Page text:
John Gould, a self-taught zoologist, was appointed by the Zoological Society to work as a taxidermist, and prepare the hundred or so Indian bird skins. On completion of this work, he decided to produce a book. “Gould planned and wrote the book himself but almost all the beautiful drawings associated with his name are the work of other people. His first book, A Century of Birds from the Himalayan Mountains which was published in 1831, was illustrated by his wife Elizabeth, and Lear [a fact, disappointingly, not recorded in the bibliography in Sitwell’s Fine Bird Books]. But Gould apparently felt that as he had paid Lear for the drawings he could claim them as his own, and there is no mention of Lear’s name anywhere- indeed in later books, though he now acknowledged Lear’s help in drawings, he would quite happily subscribe plates ‘by J. & E. Gould’ even when Lear’s signature appeared in the drawing itself.” Nonetheless, Lear continued to do some very good work for Gould, especially in The Birds of Europe[1832-1837].
Let us return to my school days in Worcestershire: looking back, I now think it is decidedly strange that our teacher should have read to us A.E. Housman [1859 –1936], whose work is hardly suitable for children since his poetry is permeated with doom and gloom, of the hangman’s noose, of brother killing brother, of war and hardship, harshness of fate, and infidelity. I think what appealed to some of us twelve-year-olds, though we did not understand fully the sense, were the ballad-like rhythms of the poems.
Housman was born in Worcestershire, near Bromsgrove about 27 miles east from my school, and so it is surprising he does not write of a “Worcester Lad,” rather than the now famous, “Shropshire Lad.” The latter poem is full of geographical references which still touch a nostalgic chord in me: the River Teme, which flowed through the town where my school was located; the Clee Hills were clearly visible in the distance (they were about five miles away). I was later much influenced by his prose writings as well, particularly his acute observations on textual criticism which I was to quote in two of my books.  Here is one example:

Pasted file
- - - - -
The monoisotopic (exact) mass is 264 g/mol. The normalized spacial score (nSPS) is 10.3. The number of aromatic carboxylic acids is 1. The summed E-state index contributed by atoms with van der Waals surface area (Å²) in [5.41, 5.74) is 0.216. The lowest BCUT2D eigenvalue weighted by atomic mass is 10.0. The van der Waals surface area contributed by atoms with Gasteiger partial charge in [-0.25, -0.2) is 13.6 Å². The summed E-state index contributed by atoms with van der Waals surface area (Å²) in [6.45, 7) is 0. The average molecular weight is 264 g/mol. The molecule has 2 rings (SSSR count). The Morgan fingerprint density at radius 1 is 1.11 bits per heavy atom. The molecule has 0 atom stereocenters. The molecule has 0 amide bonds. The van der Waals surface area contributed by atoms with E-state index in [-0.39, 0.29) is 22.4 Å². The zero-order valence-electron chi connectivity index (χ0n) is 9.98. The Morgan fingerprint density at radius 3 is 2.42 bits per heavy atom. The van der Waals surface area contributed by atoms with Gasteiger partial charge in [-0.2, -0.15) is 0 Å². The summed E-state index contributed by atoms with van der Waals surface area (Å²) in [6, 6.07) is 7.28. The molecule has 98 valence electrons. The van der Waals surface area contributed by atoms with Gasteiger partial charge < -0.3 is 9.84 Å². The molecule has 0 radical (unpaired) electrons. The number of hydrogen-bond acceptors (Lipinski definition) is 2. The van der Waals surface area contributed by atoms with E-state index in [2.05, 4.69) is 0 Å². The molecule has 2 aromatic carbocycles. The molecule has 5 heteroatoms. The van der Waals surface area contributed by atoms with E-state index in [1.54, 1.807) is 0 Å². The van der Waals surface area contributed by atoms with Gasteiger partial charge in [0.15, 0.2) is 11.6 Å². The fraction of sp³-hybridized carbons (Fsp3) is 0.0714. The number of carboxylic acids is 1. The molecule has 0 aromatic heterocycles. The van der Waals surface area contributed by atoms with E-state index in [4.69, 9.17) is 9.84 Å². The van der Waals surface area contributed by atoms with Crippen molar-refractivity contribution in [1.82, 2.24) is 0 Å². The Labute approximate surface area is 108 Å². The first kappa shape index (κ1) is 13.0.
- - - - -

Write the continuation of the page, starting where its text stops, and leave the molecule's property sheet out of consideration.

“Interpolation is provoked by real or supposed difficulties, and is not frequently volunteered where all is plain sailing; whereas accidental alteration may happen anywhere. Every letter of every word lies exposed to it, and that is the sole reason why accidental alteration is more common.
“In a given case where either assumption is possible, the assumption of interpolation is equally probable, nay more probable; because action with a motive is more probable than action without a motive. The truth therefore is that in such a case we should be loath to assume accident and should rather assume interpolation; and the circumstance that such cases are comparatively uncommon is no reason for behaving irrationally when they occur.”
Here are a few verses from the Shropshire Lad:
Later, in my thirties, I was able to buy and read Housman’s The Collected Poems, his biography by Richard Graves (a totally inadequate account), and much later, his collected letters edited by Archie Burnett, and those edited by Henry Maas. I also borrowed and never returned to an English friend living in a nearby village in S.W. France a copy of Housman’s Selected Prose, edited by John Carter. While writing this essay, I remembered that Tom Stoppard had written a play about him, The Invention of Love (1997), so I ordered it immediately. The play broaches the subject of Housman’s homosexuality. Housman was in love with Moses Jackson, who did not reciprocate his love. Partly in order to get away from Housman, Jackson accepted the post of headmaster of a school in Karachi, India in 1887.
While Housman’s association with India, in this case Karachi, my hometown, is rather tenuous and indirect, with no significance whatsoever for his writings, it is perhaps unsurprising that some writers and scholars who have meant much to me do have an affinity for the culture and life of India, with obvious consequences for their work. Sir William Jones, Rudyard Kipling, Sir Richard Francis Burton, E.M. Forster, V.S. Naipaul, and Paul Scott, as we shall see presently, all had far more direct and profound encounters with India, writers who influenced, instructed, and gave me solace in many intangible ways. They also provided clues to my sense of identity.